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Brain Imaging Seems To Tout Sleep As Diet Aid

June 11, 2012
Written by: , Filed in: Neuroradiology
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Lack of sleep can make you fat, and brain scans prove it.

That’s the message from a couple of new studies presented Sunday in Boston at SLEEP 2012, the annual meeting of the Associated Professional Sleep Societies.

Researchers from St. Luke’sRoosevelt Hospital Center and Columbia University in New York used functional MRI to scan the brains of 25 normal-weight men and women as they looked at images of healthy and unhealthy foods. The researchers did two sets of scans, one after five nights when the subjects were restricted to four hours of sleep a night and the other after five nights during which the subjects were allowed to sleep up to nine hours.

The study’s principal investigator, Marie-Pierre St-Onge, PhD, of the New York Obesity Nutrition Research Center, affiliated with St. Luke’s-Roosevelt and Columbia, explained what happened:

The same brain regions activated when unhealthy foods were presented were not involved when we presented healthy foods. The unhealthy-food response was a neuronal pattern specific to restricted sleep.

Dr. St-Onge was quoted in a news release from the American Academy of Sleep Medicine (AASM).

A similar study on the opposite coast shed more light on the brain processes involved. Researchers at the Sleep and Neuroimaging Laboratory at the University of California, Berkeley, used fMRI to scan the brains of 23 healthy adults, once after a good night’s sleep and once after sleep deprivation. Each time, the subjects rated how much they wanted various foods shown to them.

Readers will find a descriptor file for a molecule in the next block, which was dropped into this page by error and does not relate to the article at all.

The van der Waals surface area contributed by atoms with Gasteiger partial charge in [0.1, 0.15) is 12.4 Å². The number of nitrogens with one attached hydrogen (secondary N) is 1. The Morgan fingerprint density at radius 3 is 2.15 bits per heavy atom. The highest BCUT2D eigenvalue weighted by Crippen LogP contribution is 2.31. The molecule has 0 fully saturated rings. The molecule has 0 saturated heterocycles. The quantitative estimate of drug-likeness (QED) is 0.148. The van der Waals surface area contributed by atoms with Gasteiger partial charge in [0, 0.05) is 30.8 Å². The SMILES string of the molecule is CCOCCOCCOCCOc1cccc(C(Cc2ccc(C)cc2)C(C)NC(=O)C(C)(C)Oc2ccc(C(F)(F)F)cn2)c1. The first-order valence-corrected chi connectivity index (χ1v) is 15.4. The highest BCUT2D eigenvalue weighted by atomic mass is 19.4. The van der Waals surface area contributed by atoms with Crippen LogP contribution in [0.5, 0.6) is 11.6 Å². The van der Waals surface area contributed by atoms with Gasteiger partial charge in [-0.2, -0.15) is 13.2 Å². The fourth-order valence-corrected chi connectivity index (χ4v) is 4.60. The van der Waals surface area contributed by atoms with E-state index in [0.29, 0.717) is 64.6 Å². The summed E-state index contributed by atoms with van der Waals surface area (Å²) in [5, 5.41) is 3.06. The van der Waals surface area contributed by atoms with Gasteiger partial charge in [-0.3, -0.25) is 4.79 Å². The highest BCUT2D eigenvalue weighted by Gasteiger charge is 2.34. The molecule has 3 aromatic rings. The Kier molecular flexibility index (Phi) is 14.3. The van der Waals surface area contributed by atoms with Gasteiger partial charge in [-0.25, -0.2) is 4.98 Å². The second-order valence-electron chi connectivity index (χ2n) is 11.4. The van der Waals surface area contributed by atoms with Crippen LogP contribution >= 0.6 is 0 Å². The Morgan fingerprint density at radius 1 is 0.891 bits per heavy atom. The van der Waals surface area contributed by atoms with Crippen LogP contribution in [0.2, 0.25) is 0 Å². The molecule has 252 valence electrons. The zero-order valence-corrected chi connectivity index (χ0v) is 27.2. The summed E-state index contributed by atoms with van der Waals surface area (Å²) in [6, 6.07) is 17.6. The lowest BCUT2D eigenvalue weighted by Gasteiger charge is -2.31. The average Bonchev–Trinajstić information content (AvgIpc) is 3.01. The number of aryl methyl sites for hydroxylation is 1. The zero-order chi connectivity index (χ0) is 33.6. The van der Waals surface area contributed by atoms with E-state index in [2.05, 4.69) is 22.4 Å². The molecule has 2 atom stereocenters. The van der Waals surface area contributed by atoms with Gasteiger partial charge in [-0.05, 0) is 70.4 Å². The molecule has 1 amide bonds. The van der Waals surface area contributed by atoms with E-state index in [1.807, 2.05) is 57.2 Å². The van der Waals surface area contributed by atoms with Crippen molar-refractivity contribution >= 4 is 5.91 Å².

Stephanie Greer, a graduate student at the lab, said sleep deprivation significantly impaired activity in the frontal lobe, which is involved in controlling behavior and making complex choices. In other words, sleep deprivation doesn’t affect our basic desires, just our ability to control those desires. Said Greer:

It seems to be about the regions higher up in the brain, specifically within the frontal lobe, failing to integrate all the different signals that help us normally make wise choices about what we should eat.

She was quoted in another AASM news release.

Of course, it’s also true that when you’re asleep, you’re not eating and therefore not making unhealthy food choices. For some reason, neither study seems to have taken that into account.

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More brain-scan news from our Facebook page: why concussions affect people differently.

Related seminar: UCSF Current Concepts in Neuro and Musculoskeletal Imaging (all-new release coming June 15)

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